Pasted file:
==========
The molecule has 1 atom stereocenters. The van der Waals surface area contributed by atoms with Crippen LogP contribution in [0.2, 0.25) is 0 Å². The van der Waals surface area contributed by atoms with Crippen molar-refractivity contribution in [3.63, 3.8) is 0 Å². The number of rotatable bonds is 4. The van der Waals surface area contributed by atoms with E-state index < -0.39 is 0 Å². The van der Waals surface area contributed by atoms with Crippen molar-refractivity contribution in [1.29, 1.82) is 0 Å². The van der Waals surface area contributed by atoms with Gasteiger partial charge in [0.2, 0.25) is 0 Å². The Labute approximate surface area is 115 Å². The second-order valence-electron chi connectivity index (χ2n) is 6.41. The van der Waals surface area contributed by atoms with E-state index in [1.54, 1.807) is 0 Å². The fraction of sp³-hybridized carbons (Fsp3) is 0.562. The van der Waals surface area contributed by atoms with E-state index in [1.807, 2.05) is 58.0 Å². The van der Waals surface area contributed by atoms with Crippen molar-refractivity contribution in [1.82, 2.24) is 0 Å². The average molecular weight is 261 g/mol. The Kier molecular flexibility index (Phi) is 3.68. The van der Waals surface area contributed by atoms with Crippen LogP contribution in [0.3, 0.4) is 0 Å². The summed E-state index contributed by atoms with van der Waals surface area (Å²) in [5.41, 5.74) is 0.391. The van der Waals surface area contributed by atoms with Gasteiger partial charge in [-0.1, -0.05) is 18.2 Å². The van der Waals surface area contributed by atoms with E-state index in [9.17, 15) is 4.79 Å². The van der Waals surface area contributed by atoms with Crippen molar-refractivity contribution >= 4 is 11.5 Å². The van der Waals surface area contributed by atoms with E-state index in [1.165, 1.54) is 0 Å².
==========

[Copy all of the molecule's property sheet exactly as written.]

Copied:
The molecule has 1 atom stereocenters. The van der Waals surface area contributed by atoms with Crippen LogP contribution in [0.2, 0.25) is 0 Å². The van der Waals surface area contributed by atoms with Crippen molar-refractivity contribution in [3.63, 3.8) is 0 Å². The number of rotatable bonds is 4. The van der Waals surface area contributed by atoms with E-state index < -0.39 is 0 Å². The van der Waals surface area contributed by atoms with Crippen molar-refractivity contribution in [1.29, 1.82) is 0 Å². The van der Waals surface area contributed by atoms with Gasteiger partial charge in [0.2, 0.25) is 0 Å². The Labute approximate surface area is 115 Å². The second-order valence-electron chi connectivity index (χ2n) is 6.41. The van der Waals surface area contributed by atoms with E-state index in [1.54, 1.807) is 0 Å². The fraction of sp³-hybridized carbons (Fsp3) is 0.562. The van der Waals surface area contributed by atoms with E-state index in [1.807, 2.05) is 58.0 Å². The van der Waals surface area contributed by atoms with Crippen molar-refractivity contribution in [1.82, 2.24) is 0 Å². The average molecular weight is 261 g/mol. The Kier molecular flexibility index (Phi) is 3.68. The van der Waals surface area contributed by atoms with Crippen LogP contribution in [0.3, 0.4) is 0 Å². The summed E-state index contributed by atoms with van der Waals surface area (Å²) in [5.41, 5.74) is 0.391. The van der Waals surface area contributed by atoms with Gasteiger partial charge in [-0.1, -0.05) is 18.2 Å². The van der Waals surface area contributed by atoms with E-state index in [9.17, 15) is 4.79 Å². The van der Waals surface area contributed by atoms with Crippen molar-refractivity contribution >= 4 is 11.5 Å². The van der Waals surface area contributed by atoms with E-state index in [1.165, 1.54) is 0 Å².